Ducks are popular birds for production, such as egg or meat, but also as pets, and as show birds. With crossbreeding between native North American ducks, European ducks, and Asian ducks, numerous domestic breeds come in unique color varieties. Gray is a desirable color that’s present in several domestic breeds and creates a striking appearance against white, Mallard, or other colorations.

Check out the four gray duck breeds to learn more about these beautiful ducks.


The 4 Gray Duck Breeds

1. Indian Runner Duck

white brown and grey Indian Runner Ducks with Border Collie dog
Image Credit: Pixabay

Native to Southeast Asia, the Indian runner duck is a domestic breed that’s found all over the world. This duck may be used as a general-purpose or production duck, and the hen can lay up to 180 eggs in one year.

Indian runner ducks and Pekin ducks share some unusual color mutations, such as a light phase, harlequin phase, blue and brown dilutions, and pied. Many of the varieties are a result of domestic breeding with Asian ducks. Originally, the duck was bred with the intent of creating a blue (gray) variety, though black, chocolate, Cumberland blue, blue trout, apricot trout, and Mallard varieties were also developed.

2. Swedish Duck

Blue Swedish Duck
Image Credit: Alexandr Junek Imaging, Shutterstock

The Swedish duck is a popular European breed that followed the tradition of breeding hardy, blue-colored ducks that are difficult for predators to see. Blue Swedish ducks were first seen in Pomerania in the 19th century, but now encompass much of Europe and North America. They’re suitable as general-purpose farm ducks for pets, ornamental, and show uses.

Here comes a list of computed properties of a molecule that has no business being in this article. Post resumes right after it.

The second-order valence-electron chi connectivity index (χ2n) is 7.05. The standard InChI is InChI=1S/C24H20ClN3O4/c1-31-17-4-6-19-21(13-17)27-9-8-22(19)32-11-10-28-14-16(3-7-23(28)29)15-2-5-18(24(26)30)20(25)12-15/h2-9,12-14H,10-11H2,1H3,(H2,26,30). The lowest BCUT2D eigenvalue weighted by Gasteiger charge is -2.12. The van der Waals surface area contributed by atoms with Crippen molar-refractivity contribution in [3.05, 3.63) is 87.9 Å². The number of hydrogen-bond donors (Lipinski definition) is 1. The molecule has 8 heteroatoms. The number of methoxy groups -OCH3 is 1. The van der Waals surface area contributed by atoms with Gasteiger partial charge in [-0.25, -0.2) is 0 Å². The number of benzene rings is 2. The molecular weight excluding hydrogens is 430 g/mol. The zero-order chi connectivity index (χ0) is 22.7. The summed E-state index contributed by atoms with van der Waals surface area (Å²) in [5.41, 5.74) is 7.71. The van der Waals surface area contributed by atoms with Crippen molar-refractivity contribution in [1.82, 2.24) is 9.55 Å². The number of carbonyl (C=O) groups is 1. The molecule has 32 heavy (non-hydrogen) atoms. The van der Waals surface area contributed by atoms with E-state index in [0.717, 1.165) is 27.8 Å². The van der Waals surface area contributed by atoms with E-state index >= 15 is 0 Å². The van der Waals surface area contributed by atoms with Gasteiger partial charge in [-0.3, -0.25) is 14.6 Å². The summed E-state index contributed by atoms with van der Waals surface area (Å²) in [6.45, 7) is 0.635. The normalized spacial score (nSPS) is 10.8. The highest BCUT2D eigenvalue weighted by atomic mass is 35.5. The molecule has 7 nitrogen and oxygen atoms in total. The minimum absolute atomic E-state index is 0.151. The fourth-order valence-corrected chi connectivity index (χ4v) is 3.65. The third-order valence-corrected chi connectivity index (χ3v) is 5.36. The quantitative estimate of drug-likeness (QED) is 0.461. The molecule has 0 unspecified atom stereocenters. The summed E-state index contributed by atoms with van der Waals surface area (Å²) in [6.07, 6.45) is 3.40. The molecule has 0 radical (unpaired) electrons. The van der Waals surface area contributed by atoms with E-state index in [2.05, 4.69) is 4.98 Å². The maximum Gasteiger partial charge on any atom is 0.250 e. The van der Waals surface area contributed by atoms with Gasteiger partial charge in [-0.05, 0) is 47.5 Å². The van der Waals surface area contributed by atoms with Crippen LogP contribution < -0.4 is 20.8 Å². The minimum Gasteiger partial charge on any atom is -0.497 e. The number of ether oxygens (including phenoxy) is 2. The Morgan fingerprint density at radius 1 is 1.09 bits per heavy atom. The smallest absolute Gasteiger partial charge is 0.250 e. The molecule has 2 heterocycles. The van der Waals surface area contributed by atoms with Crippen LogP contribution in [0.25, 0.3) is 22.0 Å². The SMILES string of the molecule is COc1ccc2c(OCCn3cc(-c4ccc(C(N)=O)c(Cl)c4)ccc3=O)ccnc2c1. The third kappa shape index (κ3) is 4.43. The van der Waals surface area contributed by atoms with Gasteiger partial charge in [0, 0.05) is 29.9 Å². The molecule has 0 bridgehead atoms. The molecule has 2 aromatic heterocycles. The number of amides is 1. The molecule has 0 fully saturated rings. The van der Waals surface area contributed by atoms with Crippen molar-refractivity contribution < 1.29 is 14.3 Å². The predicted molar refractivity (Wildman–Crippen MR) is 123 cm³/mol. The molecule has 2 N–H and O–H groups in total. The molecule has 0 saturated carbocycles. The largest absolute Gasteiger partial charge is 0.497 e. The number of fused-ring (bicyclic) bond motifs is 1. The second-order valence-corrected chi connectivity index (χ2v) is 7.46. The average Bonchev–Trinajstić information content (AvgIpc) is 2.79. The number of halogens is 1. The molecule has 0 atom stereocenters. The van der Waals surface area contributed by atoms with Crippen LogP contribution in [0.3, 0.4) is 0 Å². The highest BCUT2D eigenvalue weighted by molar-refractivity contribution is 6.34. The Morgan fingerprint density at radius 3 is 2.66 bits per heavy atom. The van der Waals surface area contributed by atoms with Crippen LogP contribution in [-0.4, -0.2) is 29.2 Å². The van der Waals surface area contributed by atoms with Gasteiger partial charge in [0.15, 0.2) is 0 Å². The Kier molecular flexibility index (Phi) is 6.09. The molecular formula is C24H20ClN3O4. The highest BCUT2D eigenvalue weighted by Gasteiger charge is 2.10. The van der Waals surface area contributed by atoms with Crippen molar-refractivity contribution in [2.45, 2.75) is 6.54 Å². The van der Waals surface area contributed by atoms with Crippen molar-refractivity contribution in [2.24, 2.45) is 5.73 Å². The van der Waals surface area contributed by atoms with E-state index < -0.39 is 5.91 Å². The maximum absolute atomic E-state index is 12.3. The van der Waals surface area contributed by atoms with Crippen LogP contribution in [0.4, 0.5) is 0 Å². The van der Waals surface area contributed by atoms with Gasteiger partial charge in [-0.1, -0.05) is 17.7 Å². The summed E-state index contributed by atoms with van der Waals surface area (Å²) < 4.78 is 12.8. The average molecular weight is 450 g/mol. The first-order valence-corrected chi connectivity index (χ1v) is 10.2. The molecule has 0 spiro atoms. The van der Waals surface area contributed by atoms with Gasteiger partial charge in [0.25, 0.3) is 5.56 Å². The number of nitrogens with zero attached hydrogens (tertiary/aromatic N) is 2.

The plumage of both the drake and the hen is a bluish-gray color with a white bib. The drake differs in that it has a dark blue head and green bill, while the hen has a blue-slate head and bill. The outer wing flight feathers are white, creating a striking contrast with the darker gray color. Swedish ducks may also come in black, silver, or a “splashed” color pattern.

3. Saxony Duck

Male and female Saxony ducks drinking water
Image Credit: Frank Reiser, Shutterstock

The Saxony duck was bred in Germany as a multi-purpose duck in 1930. The breed came from German Pekin, Blue Pomeranian, and Rouen ducks to create a distinct breed with striking coloration and a compact body. These ducks are foragers but may be used as an all-purpose breed for eggs and meat.

Saxony drakes display a Mallard pattern, though it’s unique to the breed. The drake’s head, back, and wings are blue-gray, while the breast feathers are a rich chestnut burgundy with a cream underbelly and white neck ring. Females are a buff color with white stripes on the face and underbelly.

4. Rouen Duck

Grey Rouen ducks in grass
Image Credit: Christels, Pixnio

Originating in France before the 19th century, the Rouen duck is a heavyweight domesticated duck breed that’s raised for ornamental and show purposes. Some people also keep Rouen ducks as general-purpose birds, but they’re not good egg-layers and not typically raised for meat.

The duck’s plumage is its most desirable trait. Rouen ducks look similar to Mallards, especially with the green heads and white collars of the males. The drake has a gray body with ashy brown points and a deep claret breast, while the hens are a deep mahogany brown with tan stripes. Rouen hens are typically darker than Mallard hens, but the sexes of both species have blue speculum feathers.



Like their wild counterparts, domestic ducks can come in a wide variety of colors, including gray-scale shades like charcoal, blue, and silver. Each duck on this list has a stunning gray variation in the drake, hen, or both, along with beautiful markings that make them prized as ornamental and show ducks.

Featured Image Credit: Dlabajdesign, Shutterstock